Tuesday, 2 February 2016

A (Very) Peripatetic Letter

A "wandering" letter, posted from Vancouver
in Canada on the 9th June 1909
[From my own collection]

During the period 1907 to 1910 my Grandfather, William Dykes (1880 - 1971), served as 3rd Engineer then as Chief Engineer on the new cargo vessel "S.S. Otterburn" and led a most interesting seafaring life circumnavigating the world as his vessel came under charter to various companies during this period. 

While these voyages, which included the new wonder of wireless communication to direct them to their next port of call (courtesy of an American battleship), are fascinating in their own right and will feature in a future Blog, a letter posted to him from Canada is also of great interest from a philatelic perspective.

The Wight Family children of
1235 Keefer Street, Vancouver, c.1909.
Tom, John, Margaret (later Mrs Gillette)
& Grizel (later Mrs Coote).
[From my own collection]

Posted by a family friend, Mrs Wight of 1235 Keefer Street, Vancouver, British Columbia Canada, it was addressed to my Grandfather, "Mr Wm. Dykes, c/- the "S.S. Otterburn" at Newcastle, NSW, [Australia]". I would imagine that my Grandfather had written to her before the ship left Californian waters for Australia. 

The reverse of  "wandering" letter, posted from
in Canada on the 9th June 1909
[From my own collection]

So, let us follow the progress of this amazingly peripatetic [wandering] letter :

Vancouver B.C. Canada to Newcastle N.S.W. Australia

[Postmark] : Vancouver B.C. (British Columbia Canada) 9th June 1909

[Postmark] "Newcastle N.S.W. (Australia) 12th July 1909

[Redirected to] "Wallsend Coal Company (Newcastle N.S.W. Australia)"

[Postmark] : Newcastle N.S.W. 27th July 1909

Newcastle N.S.W. to Sydney N.S.W. Australia

[Line Postmark] : Sydney Australia 27th July 1909

Sydney N.S.W. Australia to Manilla, Philippines

[Redirected to] : c/o Macondray & Co, Manila Philippines

[Postmark] : Manila, Philippines, 17th Aug 1909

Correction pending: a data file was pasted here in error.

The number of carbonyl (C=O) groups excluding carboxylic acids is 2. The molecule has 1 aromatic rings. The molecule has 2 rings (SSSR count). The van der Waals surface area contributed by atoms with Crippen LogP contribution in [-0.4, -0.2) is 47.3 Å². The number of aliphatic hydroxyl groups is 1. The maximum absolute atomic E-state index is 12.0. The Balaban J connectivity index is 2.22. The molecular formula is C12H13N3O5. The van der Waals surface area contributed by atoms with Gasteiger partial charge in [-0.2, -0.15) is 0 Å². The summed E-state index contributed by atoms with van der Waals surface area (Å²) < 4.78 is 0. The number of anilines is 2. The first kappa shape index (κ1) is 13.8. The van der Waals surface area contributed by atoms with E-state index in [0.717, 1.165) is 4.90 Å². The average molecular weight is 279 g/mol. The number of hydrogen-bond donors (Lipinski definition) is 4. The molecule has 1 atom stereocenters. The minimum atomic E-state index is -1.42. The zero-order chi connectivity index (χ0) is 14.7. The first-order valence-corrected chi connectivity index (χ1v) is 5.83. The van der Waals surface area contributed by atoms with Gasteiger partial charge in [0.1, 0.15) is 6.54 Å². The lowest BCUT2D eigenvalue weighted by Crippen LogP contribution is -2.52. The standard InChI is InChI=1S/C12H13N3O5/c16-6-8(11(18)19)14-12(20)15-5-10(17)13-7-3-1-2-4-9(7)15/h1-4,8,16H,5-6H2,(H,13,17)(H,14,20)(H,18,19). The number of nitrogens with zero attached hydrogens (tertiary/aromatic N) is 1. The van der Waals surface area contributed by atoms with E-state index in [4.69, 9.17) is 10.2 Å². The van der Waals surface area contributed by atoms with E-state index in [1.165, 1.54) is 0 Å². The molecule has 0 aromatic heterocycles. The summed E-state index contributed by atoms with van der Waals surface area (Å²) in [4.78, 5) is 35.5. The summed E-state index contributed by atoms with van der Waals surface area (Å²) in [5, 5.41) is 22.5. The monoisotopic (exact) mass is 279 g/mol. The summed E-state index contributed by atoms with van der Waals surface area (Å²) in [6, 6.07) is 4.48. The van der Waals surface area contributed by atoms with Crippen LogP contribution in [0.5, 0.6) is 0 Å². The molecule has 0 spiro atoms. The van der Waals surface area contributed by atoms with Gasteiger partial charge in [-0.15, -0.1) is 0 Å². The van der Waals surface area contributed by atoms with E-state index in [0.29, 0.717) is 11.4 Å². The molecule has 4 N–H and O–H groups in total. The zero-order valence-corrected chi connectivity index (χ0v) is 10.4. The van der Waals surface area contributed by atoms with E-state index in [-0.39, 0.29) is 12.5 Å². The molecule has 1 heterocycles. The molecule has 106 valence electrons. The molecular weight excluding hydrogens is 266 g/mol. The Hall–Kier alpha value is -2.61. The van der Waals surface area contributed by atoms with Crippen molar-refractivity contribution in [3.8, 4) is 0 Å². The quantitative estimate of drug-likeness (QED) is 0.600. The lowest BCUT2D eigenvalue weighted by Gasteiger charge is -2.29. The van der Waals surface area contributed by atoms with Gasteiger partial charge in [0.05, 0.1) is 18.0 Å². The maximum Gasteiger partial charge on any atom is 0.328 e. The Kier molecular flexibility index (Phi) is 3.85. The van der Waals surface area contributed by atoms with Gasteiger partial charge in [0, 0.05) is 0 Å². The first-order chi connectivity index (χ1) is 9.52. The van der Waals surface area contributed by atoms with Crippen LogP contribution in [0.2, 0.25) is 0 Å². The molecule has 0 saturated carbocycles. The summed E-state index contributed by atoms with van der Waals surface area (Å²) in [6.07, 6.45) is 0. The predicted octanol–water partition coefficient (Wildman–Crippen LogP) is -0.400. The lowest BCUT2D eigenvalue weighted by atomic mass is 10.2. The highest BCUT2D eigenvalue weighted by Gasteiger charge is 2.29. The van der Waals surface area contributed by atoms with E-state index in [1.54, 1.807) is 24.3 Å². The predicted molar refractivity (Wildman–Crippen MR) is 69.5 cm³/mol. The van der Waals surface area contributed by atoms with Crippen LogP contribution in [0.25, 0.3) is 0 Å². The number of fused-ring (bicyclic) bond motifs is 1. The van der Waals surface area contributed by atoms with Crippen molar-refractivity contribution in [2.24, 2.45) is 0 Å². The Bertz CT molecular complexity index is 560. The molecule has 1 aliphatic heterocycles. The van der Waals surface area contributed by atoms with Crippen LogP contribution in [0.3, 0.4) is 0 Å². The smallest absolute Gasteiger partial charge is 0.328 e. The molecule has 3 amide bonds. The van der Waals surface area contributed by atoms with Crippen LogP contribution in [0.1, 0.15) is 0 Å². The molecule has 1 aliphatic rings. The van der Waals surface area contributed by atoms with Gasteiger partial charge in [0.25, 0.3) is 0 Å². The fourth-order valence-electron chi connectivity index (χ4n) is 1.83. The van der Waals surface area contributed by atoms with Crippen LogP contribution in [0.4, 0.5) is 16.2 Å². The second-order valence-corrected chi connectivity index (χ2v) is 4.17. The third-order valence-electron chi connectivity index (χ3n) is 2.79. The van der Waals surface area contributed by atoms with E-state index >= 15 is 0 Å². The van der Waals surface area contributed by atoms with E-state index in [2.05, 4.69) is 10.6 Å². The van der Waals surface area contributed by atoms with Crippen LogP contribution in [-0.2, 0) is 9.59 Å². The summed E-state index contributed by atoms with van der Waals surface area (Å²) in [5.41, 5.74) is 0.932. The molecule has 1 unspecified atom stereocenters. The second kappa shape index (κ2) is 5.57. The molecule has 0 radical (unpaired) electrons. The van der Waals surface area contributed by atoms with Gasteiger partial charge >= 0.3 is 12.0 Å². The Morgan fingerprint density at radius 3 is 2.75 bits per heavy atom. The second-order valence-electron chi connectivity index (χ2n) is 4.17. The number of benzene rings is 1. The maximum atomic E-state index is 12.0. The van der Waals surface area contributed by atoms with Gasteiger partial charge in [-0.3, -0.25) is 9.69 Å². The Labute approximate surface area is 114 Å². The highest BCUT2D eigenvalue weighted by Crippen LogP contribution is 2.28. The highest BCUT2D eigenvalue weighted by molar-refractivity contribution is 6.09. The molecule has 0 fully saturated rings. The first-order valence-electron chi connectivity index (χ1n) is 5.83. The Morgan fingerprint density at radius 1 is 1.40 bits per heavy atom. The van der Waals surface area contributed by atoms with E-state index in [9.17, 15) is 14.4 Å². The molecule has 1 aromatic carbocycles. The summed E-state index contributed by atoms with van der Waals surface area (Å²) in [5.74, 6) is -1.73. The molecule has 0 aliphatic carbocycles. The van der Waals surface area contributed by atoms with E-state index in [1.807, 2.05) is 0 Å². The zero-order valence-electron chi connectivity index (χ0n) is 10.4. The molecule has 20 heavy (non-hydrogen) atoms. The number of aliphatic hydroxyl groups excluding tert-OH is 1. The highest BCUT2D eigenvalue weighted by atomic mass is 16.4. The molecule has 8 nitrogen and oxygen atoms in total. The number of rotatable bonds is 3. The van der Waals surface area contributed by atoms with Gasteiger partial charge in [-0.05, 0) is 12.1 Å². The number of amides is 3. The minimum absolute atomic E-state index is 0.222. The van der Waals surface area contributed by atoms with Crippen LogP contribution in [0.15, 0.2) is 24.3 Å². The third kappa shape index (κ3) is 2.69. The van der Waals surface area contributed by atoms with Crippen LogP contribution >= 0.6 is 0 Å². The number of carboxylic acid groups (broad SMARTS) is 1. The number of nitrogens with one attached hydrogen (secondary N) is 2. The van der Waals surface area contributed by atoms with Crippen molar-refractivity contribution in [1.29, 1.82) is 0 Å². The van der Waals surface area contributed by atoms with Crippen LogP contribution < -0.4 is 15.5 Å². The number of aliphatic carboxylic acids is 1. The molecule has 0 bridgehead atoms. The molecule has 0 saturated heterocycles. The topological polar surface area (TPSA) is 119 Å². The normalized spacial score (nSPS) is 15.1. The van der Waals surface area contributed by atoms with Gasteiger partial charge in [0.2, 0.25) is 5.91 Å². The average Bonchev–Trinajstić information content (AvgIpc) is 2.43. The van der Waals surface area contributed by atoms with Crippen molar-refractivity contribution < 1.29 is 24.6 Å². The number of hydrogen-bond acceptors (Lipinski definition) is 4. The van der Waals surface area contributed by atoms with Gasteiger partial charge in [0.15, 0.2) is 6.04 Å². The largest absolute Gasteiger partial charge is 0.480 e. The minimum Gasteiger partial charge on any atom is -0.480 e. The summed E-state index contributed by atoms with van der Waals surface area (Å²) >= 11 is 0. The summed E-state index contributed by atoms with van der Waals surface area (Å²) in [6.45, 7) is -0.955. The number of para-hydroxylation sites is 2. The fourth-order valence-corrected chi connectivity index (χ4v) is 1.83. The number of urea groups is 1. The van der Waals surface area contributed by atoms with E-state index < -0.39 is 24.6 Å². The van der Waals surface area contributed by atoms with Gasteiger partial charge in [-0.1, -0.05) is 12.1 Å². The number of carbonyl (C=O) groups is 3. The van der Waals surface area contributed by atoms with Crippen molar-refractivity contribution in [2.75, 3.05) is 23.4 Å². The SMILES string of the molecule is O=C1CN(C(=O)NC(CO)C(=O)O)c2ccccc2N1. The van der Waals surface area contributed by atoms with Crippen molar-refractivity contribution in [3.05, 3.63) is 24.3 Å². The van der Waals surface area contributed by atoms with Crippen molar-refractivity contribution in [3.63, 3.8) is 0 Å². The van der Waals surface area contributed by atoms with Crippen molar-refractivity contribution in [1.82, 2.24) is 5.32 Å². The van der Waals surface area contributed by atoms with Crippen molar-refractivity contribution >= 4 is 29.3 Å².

Manila Philippines to Muroran, Hokkaido, Japan

[Redirected to] : Muroran Japan

[Redirected to] : Niv….orna, Japan [Muroran, Hokkaido]

[Postmark] : Japan  [illegible] 30th 8[?] 1909

Muroran Japan to Manzanillo Mexico

[Postmark] : Nuova Laredo, Tam [Tamaulipas], Mexico 30th Sept 1909

[Redirected to] : Mansauico[?], Mexico

[Postmark] Aomor De Correos, Manzanillo Col[Colima Mexico] 4th Oct 1909

[Rubber Stamp] : LIS, Manzanillo, Col[Colima Mexico]  

[Postmark] : Aomor De Correos, Manzanillo Col[Colima Mexico] 10th Feb 1910

[Rubber Stamp] : Direction General De Correos, Departamento De Rezagos, Servicio International, Mexico, 15th Feb 1910

Manzanillo Mexico to Ottawa Canada

[Rubber stamp] : Dead Letter Office, Ottawa, Canada, 23rd June 1910

Ottawa to Vancouver Canada 

Letter then assumed to them have been returned to Vancouver as undeliverable.

The route of the wandering letter across the vast
Pacific Ocean and the North American Continent

By this stage I am considerably surprised that the various postal services could even make sense of the intended destination. As to how my Grandfather actually received the letter I am strongly assuming that the letter within the envelope included the sender's address and was returned to them in Vancouver by the Dead Letter Office in Ottawa. Once the Wight family established that my Grandfather had returned to Scotland (in February 1910) they must then have sent him the envelope as an interesting "souvenir" of his world travels. 

This is certainly a well travelled letter and a very interesting and unusual piece of postal history. A two cent Canadian stamp proved very good value for the distance travelled, even if the letter did not catch up with its intended recipient. 

Sources :

- Dykes family papers (held by the writer)


  1. Why did it go to places like Philippines, Japan and Mexico. Was your grandfather ever in those places?

    I remember my Gap Year abroad in 1966. Telephone calls were too expensive and telegrams were for emergencies only. So letters were vitally important. Each letter took 8 days to arrive and my response would take another 8 days to get back home. I would have been heartbroken if letters had got lost.

    1. Thanks for your comment Hels. Yes, my grandfather visited these places but I assume he had left each port before the letter arrived. I note that the letter also spent rather a long time in Mexico - almost four and a half months! 8 days for a letter to be delivered seems fast, letters from my relatives in New Zealand to Scotland and vice versa took on average 6 weeks, even in steamship days.


Related Posts Plugin for WordPress, Blogger...